A Period, Not a Comma: Video Can Stand Alone
This summer, the 2016 Summer Olympics in Rio gave us a reprieve from the nonstop election coverage. Anyone at Tendo can tell you I am a huge fan of the Olympic Games. I love that citizens of the world unite behind their flags and their athletes. I love that the best of the best battle with skill—as opposed to weapons—for global recognition. I love the stories of personal triumph, the opening ceremonies, the closing ceremonies, and everything in between.
The video vignettes produced by the Games share athletes’ stories—but the videos of the events themselves show more. It’s the difference between learning someone’s history and watching them make it. It’s inspiration personified.
It’s also a content marketing trend.
Video as a period
Video has earned its place as a standalone content delivery mechanism. Even videos presented with little to no context can tell a complete and impactful story. The games of the 31st Olympiad gave us proof: 30 seconds of video following a 200-meter stretch of track were enough to show an athlete’s determination, the joy of victory, and the heartbreak of coming up short. The video delivered without an announcer or ancillary assets.
Content marketing videos rarely have the opportunity to share truly Olympic moments, yet the same approach can apply. Video can do more than lure people to your convention booth, drive traffic to your website, or kickoff your conference. Video is actually primed to do some heavy lifting—you just need the right plan of action for telling your story.
The challenge is not the video; it’s the planning behind it.
Making the point
Video’s abilities to turn heads and hold attention have never been in doubt. It’s precisely why they are used on convention floors, on landing pages, and for event openers. A video in any of those circumstances serves as a “comma” – a way to tee up the “real” content typically delivered by a demo, webpage, or keynote speaker. They’re visually stunning, but lack substance.
But video can be “the period,” full stop. A well-planned and properly executed video can replace a demo or any number of sections on a website. We’re seeing it now on social media channels where news organizations are using autoplay videos to deliver content and from companies creating high-impact save-the-dates. These videos are presented without accompanying links and can be played without sound. And that, my friends, is video delivering content—full stop.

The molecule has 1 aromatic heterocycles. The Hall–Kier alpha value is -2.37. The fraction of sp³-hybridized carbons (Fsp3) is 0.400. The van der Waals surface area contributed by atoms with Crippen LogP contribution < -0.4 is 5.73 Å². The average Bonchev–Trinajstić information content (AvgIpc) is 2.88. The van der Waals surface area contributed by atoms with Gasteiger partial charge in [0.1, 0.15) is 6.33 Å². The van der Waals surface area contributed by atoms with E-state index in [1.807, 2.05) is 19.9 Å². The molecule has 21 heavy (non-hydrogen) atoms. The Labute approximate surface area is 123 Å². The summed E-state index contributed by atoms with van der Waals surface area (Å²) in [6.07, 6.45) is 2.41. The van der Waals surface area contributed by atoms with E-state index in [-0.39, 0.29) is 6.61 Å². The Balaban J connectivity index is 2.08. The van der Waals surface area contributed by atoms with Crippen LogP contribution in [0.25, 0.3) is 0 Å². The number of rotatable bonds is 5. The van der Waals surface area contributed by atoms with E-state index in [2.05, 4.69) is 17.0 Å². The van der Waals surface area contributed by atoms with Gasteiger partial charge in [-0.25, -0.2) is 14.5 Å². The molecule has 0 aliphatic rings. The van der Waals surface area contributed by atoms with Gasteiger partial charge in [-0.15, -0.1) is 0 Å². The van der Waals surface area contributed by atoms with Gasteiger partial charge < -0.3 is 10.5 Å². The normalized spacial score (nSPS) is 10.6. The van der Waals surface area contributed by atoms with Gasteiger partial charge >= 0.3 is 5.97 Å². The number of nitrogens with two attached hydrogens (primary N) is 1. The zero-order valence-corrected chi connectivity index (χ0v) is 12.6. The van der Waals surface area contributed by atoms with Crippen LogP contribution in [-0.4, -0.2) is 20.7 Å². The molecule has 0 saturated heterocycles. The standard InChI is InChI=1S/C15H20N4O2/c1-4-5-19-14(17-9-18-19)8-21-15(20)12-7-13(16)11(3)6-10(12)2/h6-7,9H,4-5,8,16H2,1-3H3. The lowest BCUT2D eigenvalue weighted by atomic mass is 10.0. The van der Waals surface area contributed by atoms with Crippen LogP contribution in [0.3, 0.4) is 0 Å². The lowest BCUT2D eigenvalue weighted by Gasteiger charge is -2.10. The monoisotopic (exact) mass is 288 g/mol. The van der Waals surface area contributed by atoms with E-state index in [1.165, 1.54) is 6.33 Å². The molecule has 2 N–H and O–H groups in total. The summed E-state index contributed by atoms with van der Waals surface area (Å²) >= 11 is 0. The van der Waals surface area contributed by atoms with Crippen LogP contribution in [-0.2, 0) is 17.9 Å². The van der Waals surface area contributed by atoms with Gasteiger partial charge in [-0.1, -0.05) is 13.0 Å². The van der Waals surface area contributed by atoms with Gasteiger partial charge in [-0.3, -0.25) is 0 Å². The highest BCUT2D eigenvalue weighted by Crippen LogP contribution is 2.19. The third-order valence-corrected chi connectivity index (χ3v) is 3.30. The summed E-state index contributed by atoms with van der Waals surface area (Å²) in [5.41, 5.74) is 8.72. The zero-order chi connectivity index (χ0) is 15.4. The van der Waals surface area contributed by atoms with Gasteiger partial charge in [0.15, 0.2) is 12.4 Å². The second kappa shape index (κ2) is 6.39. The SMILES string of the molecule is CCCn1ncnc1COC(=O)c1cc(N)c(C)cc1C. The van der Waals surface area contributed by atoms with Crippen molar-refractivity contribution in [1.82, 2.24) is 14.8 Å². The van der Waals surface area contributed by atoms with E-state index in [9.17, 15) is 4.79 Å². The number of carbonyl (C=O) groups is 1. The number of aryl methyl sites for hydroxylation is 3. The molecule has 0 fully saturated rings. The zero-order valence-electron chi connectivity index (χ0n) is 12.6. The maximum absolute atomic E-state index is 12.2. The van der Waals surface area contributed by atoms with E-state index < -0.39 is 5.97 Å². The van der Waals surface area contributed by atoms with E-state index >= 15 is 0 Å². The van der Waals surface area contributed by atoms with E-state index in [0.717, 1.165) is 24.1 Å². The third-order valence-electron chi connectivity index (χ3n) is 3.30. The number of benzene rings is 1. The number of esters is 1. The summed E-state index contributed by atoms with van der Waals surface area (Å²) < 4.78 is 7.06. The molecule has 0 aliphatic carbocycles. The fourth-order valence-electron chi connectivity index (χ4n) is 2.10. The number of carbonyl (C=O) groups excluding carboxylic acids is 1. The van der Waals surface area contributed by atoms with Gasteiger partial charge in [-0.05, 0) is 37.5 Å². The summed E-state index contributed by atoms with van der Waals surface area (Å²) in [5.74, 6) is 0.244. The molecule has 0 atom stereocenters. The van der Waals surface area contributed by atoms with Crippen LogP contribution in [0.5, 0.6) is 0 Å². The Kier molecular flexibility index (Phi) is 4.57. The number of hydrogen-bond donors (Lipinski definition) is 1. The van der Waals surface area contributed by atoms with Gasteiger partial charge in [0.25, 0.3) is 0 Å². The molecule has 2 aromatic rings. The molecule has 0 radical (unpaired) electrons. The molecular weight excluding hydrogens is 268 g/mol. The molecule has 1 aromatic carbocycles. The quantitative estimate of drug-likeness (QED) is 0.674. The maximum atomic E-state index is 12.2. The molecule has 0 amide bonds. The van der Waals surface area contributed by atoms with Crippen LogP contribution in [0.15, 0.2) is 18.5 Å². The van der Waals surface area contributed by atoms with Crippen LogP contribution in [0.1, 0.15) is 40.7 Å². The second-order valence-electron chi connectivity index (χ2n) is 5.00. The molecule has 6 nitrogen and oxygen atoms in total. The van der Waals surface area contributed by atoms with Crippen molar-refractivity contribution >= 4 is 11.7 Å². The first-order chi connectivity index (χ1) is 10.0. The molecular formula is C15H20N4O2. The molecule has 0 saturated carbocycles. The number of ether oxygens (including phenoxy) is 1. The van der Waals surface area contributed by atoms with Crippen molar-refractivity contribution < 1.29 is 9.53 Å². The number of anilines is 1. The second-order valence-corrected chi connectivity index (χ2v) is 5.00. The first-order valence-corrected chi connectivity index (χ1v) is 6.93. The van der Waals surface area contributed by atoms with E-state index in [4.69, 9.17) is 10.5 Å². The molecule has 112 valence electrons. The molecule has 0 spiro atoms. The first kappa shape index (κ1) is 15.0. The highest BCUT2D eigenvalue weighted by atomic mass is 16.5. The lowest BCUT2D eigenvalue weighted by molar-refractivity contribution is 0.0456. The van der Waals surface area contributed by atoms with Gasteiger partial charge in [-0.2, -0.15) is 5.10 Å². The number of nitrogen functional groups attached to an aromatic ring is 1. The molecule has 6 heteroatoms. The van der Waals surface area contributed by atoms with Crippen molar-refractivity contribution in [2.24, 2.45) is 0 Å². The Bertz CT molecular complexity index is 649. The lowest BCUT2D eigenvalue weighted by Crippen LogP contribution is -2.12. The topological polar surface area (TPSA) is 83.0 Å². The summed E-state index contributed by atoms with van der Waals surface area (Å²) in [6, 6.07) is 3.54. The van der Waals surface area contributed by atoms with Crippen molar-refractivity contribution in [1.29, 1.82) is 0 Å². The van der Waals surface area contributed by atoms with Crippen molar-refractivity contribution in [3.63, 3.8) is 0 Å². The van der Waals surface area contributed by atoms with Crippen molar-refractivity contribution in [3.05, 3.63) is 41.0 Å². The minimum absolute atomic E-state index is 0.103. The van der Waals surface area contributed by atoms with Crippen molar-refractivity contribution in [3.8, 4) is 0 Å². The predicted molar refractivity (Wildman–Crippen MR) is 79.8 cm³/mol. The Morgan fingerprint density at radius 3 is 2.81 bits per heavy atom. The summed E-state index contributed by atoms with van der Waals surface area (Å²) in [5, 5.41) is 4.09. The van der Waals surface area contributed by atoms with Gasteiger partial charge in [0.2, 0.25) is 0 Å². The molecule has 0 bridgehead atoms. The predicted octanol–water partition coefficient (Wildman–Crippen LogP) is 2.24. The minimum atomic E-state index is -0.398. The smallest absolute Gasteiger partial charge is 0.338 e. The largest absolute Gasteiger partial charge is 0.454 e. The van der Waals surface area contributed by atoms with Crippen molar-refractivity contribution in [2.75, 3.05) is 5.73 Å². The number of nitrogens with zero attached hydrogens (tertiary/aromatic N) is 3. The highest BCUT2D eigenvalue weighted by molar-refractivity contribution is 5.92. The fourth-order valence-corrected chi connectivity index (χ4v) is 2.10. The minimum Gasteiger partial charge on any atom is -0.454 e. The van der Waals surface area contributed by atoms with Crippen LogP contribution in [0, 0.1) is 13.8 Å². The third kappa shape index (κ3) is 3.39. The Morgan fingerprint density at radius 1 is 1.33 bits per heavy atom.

As with other marketing strategies, using video for standalone content delivery presents challenges for B2B marketers. How can users be driven to a call-to-action? How can micro-videos like those featured on Snapchat boost revenue? Where are the best opportunities to replace a piece of content with video? Video production can be expensive, and using video for every campaign may not be feasible. Still, none of those impediments are insurmountable. In fact, answering those critical questions will help you produce stronger videos.
Get on trend with video
In addition to being pretty and popular, video is powerful. Let it do some of the heavy lifting in your content marketing. It won’t always be easy, and it won’t always be cheap—but you’ll be tapping into a relatively new, growing trend and gaining views along the way.
Fully Olympic moments in B2B marketing videos may be few and far between, but some of the feelings behind them can always be conveyed. What inspires you can also motivate your customers, and push you to stand out amongst your competitors.
Video can show customers the passion your company has for its mission. And it can do it all by itself.
Check out our video work on YouTube.